What Gen Z Expect from Your Online Brand & How to Give it to Them


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Companies that focus on winning over the Generation Z cohort often come off as almost laughable in their attempts. While this demographic indeed expects an online presence, not just any presence will do. People need to focus their marketing efforts a certain way so they don’t come off as completely ridiculous. In some cases, eCommerce firms have done themselves a great disservice by trying too hard to attract a younger demographic.

Studies have shown on many occasions that members of Generation Z want to frequent services offered by companies that are socially and environmentally conscious. Perhaps the most telling of these was one conducted by Alphabet, which concluded that teenagers from Generation Z wanted to work with brands that reflect their values and their expectations of themselves.

If your company doesn’t quite match those lofty goals, then pretending that you’re something you’re not isn’t going to help the cause at all. Fortunately, the same marketing techniques that work for other demographics will work for Gen Zers if you know what they’re looking for.

Targeting Digital Natives with Your Campaign

Since this group has never known a time without Internet-connected devices, they’re generally immune to slick marketing campaigns. They tend to treat any claims with a healthy amount of skepticism. Most importantly, many people in their teens and even their 20s have developed a tendency to doubt pretty much anything they read online.

Considering how much material on social media is false, there’s a good reason for this. As a result, you don’t want to put anything out there that isn’t true. If your firm has been doing something good for the environment or society as a whole, make sure you provide a source.

Once you have this down, you’re free to market in the traditional ways that you always have. All you need to do is keep in mind that typical claims won’t work as well as genuine appeals. Rather than trying to focus your content marketing campaigns on providing actionable information or even posting things with the intent of going viral. Instead, you’ll want to focus on selling experience as opposed to a product.

Naturally, you’ll still need to focus on reaching an audience that accesses information primarily through search engines. Use the same WordPress blog SEO optimization techniques that you usually would, but try for a broader group of keywords. Depending on the type of audience you’re aiming for, you might want to plan on selling a different kind of experience. That being said, a traditional framework like WordPress will help you manage your content without sacrificing anything in the way of followers.

Once you have this part of your campaign settled, you’re going to want to refocus your efforts on social media channels that could potentially bring in several younger people who are interested in the kind of experience your brand provides.

Marketing a Lifestyle Instead of a Product

Since they’ve grown up with the World Wide Web at their fingertips, few Gen Z members are going to be interested in hard sells. They don’t care to hear about how amazing a product is. Instead, they want to know more about how they’re going to benefit from its use.

One study suggested that around 75 percent of what you’re selling is the intangible feeling that comes with a particular product. Only the remaining quarter is the product itself.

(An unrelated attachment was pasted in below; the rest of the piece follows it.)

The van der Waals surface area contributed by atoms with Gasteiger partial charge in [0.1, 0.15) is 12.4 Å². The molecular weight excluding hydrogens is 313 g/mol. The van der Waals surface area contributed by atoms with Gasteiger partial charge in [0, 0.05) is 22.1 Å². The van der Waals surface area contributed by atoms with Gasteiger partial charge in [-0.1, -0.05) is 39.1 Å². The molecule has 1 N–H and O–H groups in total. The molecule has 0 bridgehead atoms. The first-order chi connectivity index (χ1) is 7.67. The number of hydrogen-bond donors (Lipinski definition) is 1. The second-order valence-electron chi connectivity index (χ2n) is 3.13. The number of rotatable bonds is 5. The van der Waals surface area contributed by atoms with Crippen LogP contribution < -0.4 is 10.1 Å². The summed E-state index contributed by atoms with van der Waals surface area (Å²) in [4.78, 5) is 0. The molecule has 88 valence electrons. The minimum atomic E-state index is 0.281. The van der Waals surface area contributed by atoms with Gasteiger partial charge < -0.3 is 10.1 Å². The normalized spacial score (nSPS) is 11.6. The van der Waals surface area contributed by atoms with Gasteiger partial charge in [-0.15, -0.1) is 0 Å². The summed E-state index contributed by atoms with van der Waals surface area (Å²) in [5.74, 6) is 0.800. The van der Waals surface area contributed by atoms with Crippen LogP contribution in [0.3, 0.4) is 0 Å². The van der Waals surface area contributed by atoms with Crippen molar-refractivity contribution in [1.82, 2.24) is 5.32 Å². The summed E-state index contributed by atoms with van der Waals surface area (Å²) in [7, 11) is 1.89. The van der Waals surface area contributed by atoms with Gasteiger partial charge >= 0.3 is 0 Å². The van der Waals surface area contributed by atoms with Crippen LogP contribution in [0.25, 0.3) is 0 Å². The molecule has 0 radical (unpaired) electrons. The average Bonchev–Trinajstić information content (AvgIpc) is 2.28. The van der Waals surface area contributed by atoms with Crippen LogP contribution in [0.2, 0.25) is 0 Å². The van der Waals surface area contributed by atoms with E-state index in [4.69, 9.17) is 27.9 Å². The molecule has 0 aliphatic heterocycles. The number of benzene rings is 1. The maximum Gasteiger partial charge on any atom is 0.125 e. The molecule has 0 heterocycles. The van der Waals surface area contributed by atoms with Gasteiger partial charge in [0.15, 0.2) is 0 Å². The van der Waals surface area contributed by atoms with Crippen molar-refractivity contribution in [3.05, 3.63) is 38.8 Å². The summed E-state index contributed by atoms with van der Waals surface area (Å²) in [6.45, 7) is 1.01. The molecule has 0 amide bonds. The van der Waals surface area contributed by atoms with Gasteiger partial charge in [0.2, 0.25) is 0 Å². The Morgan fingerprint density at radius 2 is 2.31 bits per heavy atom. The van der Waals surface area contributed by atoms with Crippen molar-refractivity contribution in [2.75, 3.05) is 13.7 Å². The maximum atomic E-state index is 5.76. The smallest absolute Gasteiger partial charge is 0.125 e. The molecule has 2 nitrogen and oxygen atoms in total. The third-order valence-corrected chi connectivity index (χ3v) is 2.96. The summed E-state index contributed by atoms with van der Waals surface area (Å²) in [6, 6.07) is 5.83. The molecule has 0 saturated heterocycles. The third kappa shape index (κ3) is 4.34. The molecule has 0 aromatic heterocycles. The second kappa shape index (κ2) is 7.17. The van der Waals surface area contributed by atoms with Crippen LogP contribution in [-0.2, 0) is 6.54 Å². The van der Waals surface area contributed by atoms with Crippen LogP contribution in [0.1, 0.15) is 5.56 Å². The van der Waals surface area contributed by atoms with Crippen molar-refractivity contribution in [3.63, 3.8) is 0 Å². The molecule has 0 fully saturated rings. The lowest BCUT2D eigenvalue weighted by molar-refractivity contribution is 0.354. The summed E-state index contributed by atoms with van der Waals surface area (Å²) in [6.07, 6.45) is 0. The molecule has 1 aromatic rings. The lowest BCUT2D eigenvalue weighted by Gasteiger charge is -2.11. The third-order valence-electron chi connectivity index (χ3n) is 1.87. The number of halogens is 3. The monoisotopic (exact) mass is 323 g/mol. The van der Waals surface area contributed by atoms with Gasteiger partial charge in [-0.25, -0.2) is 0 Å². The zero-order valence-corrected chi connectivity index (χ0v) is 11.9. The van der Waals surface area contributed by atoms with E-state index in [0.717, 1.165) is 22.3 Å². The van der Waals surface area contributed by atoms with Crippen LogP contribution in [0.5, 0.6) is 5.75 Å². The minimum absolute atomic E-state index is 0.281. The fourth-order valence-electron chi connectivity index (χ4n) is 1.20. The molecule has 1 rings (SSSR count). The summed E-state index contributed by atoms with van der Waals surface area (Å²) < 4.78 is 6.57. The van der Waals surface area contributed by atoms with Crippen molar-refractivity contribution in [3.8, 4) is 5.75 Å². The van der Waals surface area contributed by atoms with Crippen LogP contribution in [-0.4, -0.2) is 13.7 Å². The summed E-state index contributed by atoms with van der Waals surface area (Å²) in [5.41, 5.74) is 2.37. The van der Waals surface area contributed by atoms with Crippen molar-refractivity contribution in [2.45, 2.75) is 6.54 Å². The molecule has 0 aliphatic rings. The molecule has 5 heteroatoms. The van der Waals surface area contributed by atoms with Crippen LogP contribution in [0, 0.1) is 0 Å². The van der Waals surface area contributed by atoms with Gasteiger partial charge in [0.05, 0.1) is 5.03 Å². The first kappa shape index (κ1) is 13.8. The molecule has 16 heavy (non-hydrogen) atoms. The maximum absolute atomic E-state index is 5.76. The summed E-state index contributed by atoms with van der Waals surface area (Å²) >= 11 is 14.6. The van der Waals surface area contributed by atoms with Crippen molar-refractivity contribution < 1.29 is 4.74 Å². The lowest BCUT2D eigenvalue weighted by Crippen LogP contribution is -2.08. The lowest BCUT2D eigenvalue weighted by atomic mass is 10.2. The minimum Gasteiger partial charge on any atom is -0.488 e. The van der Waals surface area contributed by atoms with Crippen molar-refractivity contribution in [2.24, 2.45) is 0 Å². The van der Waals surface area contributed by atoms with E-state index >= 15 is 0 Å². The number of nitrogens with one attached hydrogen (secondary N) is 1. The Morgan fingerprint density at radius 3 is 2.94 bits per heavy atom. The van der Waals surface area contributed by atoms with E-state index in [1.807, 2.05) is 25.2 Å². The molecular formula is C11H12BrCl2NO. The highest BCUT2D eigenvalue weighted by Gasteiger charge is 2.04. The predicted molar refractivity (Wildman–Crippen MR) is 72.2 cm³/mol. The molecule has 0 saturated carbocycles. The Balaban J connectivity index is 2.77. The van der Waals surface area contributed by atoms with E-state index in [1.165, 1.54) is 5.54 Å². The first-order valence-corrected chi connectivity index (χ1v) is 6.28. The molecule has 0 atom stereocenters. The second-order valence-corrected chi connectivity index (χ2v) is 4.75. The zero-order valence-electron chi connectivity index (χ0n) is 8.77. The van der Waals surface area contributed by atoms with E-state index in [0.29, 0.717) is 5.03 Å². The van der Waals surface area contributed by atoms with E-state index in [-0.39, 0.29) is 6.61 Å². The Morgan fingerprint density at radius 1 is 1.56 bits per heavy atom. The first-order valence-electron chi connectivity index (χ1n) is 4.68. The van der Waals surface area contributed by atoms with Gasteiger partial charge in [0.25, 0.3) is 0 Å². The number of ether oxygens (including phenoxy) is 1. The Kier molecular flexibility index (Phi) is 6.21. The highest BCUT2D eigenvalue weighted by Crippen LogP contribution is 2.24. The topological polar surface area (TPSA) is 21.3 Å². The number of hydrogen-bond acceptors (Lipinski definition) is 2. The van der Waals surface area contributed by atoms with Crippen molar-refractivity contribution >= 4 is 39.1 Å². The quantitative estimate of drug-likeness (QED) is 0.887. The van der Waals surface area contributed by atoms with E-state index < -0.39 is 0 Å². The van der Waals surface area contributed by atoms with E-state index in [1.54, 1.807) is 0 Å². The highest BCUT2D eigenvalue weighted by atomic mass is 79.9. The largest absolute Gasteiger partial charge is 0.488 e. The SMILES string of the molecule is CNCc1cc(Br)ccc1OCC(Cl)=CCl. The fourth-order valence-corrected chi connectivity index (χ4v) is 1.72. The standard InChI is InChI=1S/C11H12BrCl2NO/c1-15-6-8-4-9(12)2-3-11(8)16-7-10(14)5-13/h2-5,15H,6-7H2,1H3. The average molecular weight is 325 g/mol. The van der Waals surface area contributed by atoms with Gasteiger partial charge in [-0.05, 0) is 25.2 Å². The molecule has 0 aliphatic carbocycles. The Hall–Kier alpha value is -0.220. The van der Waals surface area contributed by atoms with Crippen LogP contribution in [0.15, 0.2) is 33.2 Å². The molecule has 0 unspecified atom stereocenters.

You may want to consider the example of Brandy Melville, which is an Italian organization in spite of the California-inspired image that they project. They’re focused on selling the experience of the clothes they offer more than the clothes themselves. The reason that so many people have bought into the brand has nothing to do with the intrinsic quality. Instead, Gen Zers buy the clothes because Brandy Melville’s marketing channels push images of Instagram models taking road trips across the Western USA. Those who purchase the clothes want the same sort of experiences that these individuals appear to be having.

Despite all this focus on content, you won’t want to forget about your eCommerce operations’ actual performance. Gen Zers have relatively high expectations of the sites they shop with, and they’re not above finding another retailer if your brand doesn’t work out for them.

Tailoring Your Customer UX to a Gen Z Audience

Many shoppers belonging to Gen Z have never known anything besides an efficient and fast customer experience. That means that they expect to engage with companies via an online chatbox or a quick SMS message. While they might not know what marketers mean when they say you need to provide a quick omnichannel sales experience, Gen Zers certainly expect one.

Quite a few younger people will also expect some degree of immediacy. They’re not necessarily used to waiting for something to be delivered. While it can be hard to redesign your existing business model to provide this kind of expediency, it might very well be worth it. Even though many Gen Zers are still in school, they already represent a market that controls over $140 billion in spending power.

Considering that those numbers should continue to grow exponentially over the next several years, you might want to take this opportunity to open up your purse strings and invest in the future.

Philip Piletic
I have several years of experience in marketing and startups, and regularly contribute to a number of online platforms related to technology, marketing and small business. I closely follow how Big Data, Internet of Things, Cloud and other rising technologies grew to shape our everyday lives. Currently working as managing editor for a UK tech site.


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